Can I use Kotlin Multiplatform for an existing app?
Sam: Yes, being able to optionally share even small parts of your application lets you plug KMP in where it makes the most sense for you.
What Kotlin Multiplatform libraries is Touchlab using today?
- Stately: Stately is a state utility library to facilitate state management in Kotlin Multiplatform.
- SQLiter: Sqlite driver for Kotlin Native
- xcode-kotlin: Xcode plugin for Kotlin debugging and source formatting
- Ktor: Client/Server networking
- Kotlinx.Coroutines: Support library for coroutines.
- Kotlinx.Serialization: Kotlin cross-platform / multi-format reectionless serialization
Community Libraries We Use
- Multiplatform Settings: A Kotlin Multiplatform library for saving simple key-value data
- SqlDelight: Multiplatform SQLite model facilitation library.
- Koin: Service Locator/DI. Multiplatform in progress.
Libraries We Find Interesting
How much of my code are we going to be able to share with KMP?
Sam: One of the great things about KMP is that you have a lot flexibility in how much code is shared. As a rule we don’t recommend trying to share your UI code. Creating high quality UI is generally best accomplished using the tools and environment of each platform. Everything else is fair game. In practice you will find that the code you share will be the most critical business logic and the layers your platform developers are sick of doing twice.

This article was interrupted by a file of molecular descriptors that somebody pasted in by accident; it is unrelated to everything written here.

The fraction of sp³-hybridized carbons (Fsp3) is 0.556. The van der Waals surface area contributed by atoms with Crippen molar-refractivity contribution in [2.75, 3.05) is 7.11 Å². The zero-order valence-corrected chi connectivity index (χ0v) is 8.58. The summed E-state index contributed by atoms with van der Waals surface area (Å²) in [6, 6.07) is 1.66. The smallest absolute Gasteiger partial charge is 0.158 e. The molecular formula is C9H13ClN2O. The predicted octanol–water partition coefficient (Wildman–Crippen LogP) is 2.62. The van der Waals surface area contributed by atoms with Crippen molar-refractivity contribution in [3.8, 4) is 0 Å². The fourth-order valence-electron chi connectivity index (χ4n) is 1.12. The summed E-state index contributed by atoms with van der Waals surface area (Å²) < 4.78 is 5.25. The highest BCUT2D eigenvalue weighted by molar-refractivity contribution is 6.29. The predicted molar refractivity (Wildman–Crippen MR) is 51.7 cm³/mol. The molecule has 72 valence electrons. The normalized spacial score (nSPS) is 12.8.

How much weight does KMP add to our apps?
Kevin: Minimal relative to other options, and proportional to how much you use. There is no re ection, and the standard library is small, so the Kotlin compiler includes only what’s actually being used. In general, minimal us- age of Kotlin in a native app will add a binary size in the 100’s of K’s. Major logic will likely get into the low megabytes.
We use Swift. How’s the interop with KMP?
Kevin: It currently presents to Swift/Objc as an Objc library. The usual Swift Objc interop issues will apply, but the generated header takes advantage of many of the naming you can insert for Swift. You can also now have ge- nerics (I highlight that because we did that, too). With ABI stability, direct Swift interop will be more of a priority. Possibly early next year, but there is no timeline yet from the team.
What type of ecosystem and tool are available?
Justin: The existing, mature, and exciting ecosystems of native Android and iOS development are available. Not everything can be pulled into shared code, but the beauty of sharing business logic is that most of it can be shared. A mature and loved library that is already in Kotlin is very close to joining the KMP ecosystem. For example, once SqlDelight was set up to output Kotlin, it didn’t take long to make it compatible with shared code…and iOS developers love that they don’t need to deal with CoreData anymore but they can keep all the other stuff they love.
Kevin: Major libraries have been appearing over the last year, from JetBrains and other groups. This will continue as more libraries from the mobile world are ported. The Kotlin community on Android is already one of the most active in technology, so there is an existing and active develop- er base. As for tools, Jetbrains makes tools as a core business. They have tools already for multiplatform, and will continue to improve them. One of the main reasons why Kotlin is successful now, and why Kotlin Multi- platform will be successful in the near future, is because JetBrains will be building the tools.”
How will KMP affect our ability to recruit and onboard new iOS devs?